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Field fluorometers for the hydrogeology: Improved separation of uranine from other dye tracers using laser light Pierre-André SCHNEGG CHYN, rue Emile Argand.

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Presentation on theme: "Field fluorometers for the hydrogeology: Improved separation of uranine from other dye tracers using laser light Pierre-André SCHNEGG CHYN, rue Emile Argand."— Presentation transcript:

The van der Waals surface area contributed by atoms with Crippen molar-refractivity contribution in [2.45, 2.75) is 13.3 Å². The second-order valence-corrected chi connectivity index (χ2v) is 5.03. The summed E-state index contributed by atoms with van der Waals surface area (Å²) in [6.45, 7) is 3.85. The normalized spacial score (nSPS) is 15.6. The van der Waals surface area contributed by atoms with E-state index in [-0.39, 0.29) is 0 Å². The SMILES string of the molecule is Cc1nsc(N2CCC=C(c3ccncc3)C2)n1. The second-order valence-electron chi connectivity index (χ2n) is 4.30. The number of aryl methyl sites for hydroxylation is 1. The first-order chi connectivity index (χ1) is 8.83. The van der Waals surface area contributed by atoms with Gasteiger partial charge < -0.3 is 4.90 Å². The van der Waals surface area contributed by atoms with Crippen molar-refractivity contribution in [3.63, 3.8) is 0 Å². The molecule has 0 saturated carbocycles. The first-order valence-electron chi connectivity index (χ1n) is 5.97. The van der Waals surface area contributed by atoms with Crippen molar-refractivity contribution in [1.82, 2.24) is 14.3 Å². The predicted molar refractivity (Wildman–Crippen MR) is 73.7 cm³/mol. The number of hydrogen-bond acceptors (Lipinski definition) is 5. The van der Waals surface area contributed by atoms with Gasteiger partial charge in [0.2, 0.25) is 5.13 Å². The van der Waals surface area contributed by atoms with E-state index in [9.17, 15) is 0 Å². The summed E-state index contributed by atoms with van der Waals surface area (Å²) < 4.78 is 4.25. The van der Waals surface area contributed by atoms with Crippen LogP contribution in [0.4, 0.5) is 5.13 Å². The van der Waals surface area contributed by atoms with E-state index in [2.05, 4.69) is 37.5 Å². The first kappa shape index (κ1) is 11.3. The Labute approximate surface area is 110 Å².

1 Field fluorometers for the hydrogeology: Improved separation of uranine from other dye tracers using laser light Pierre-André SCHNEGG CHYN, rue Emile Argand 11, CH-2009 Neuchâtel - Switzerland ABSTRACT Flow-through field fluorometers for the hydrogeology are employed in tracer tests for detection of small concentrations of dye tracers. It is convenient to be able to detect several tracers with the same sonde. However, tracers with similar optical properties are difficult to separate with the LED sources used in conventional fluorometers. We replaced one of them by a green laser rod. Its narrow wavelength distribution allows separate a cocktail of three favorite tracers, otherwise hard to achieve without laboratory techniques: Uranine, eosin and rhodamine. 532 nm LASER 470 nm LED 520 nm LED Uranine absorption Amidorhodamine G absorption Eosin absorption Injection site Detection site 650 m The flow-through fluorometer is a waterproof stainless steel cylinder hosting a vertical glass tube illuminated by four LEDs. In this research, one of the LEDs was replaced by a 532 nm green laser rod. A set of color filters and condensers (for the LEDs and photo detectors) completes the set-up (not required for the laser!) The new design was tested in a small stream (0.8 m 3 / s). In the first test, 1 g eosin was injected 650 m upstream at am and 1 g uranine at am. In the second test, 5 g eosin, uranine and amidorhodamine G were injected the next day at am, am and am. Water turbidity was slightly above 10 NTU. Absorption spectra of three dye tracers and light spectra of two LEDs and the green laser. Interestingly, uranine is hardly excited by the laser, easing the separation of the three dye tracers. This operation is done by solving the set of three linear equations of three unknown concentrations. Test 1 – Two tracers : Eosin and uranine were injected in the stream at 10 minute interval. Only two optics were active at a time. Figs. 1 and 2 show the breakthrough curves after mathematical separation (eosin: red and blue, uranine: green). The 470 nm LED was kept active. In Fig. 1, the second optics was the 525 nm LED. In Fig. 2, it was the laser. There is no visible difference. In the other figures, only one light source was active. The fluorometer is not instructed of the presence on uranine in the water. Fig. 3 was measured with the 525 nm LED. The breakthrough curve is erroneous and delayed (red arrow) because this LED excites uranine as well as eosin. Fig. 4 was obtained by illumination with the green laser. This time, the eosin curve is correct since the laser does not see the uranine Test 2 – Three tracers : Three tracers were injected at 5 minute intervals: Eosin, uranine and amidorhodamine G (5 g each). In spite of some turbidity (>10 NTU), the three breakthrough curves are well separated. A good separation of three optically similar dye tracer requires careful calibration of the sonde: Same batch of tracers for calibration and tracer test, calibration of the sonde in a 10 ppb solution prepared with the stream water, at the temperature of the stream. As a rule of thumb, good separation is achieved if the tracers are in relative concentrations higher than 1:10. Fig. 5 shows instabilities occurring on the baseline of tracers of smaller concentration ratio. 5 www-geol.unine.ch/geomagnetisme/tract.html 2008 Joint Annual Meeting Celebrating the International Year of Planet Earth October, 2008 | Houston, Texas, USA


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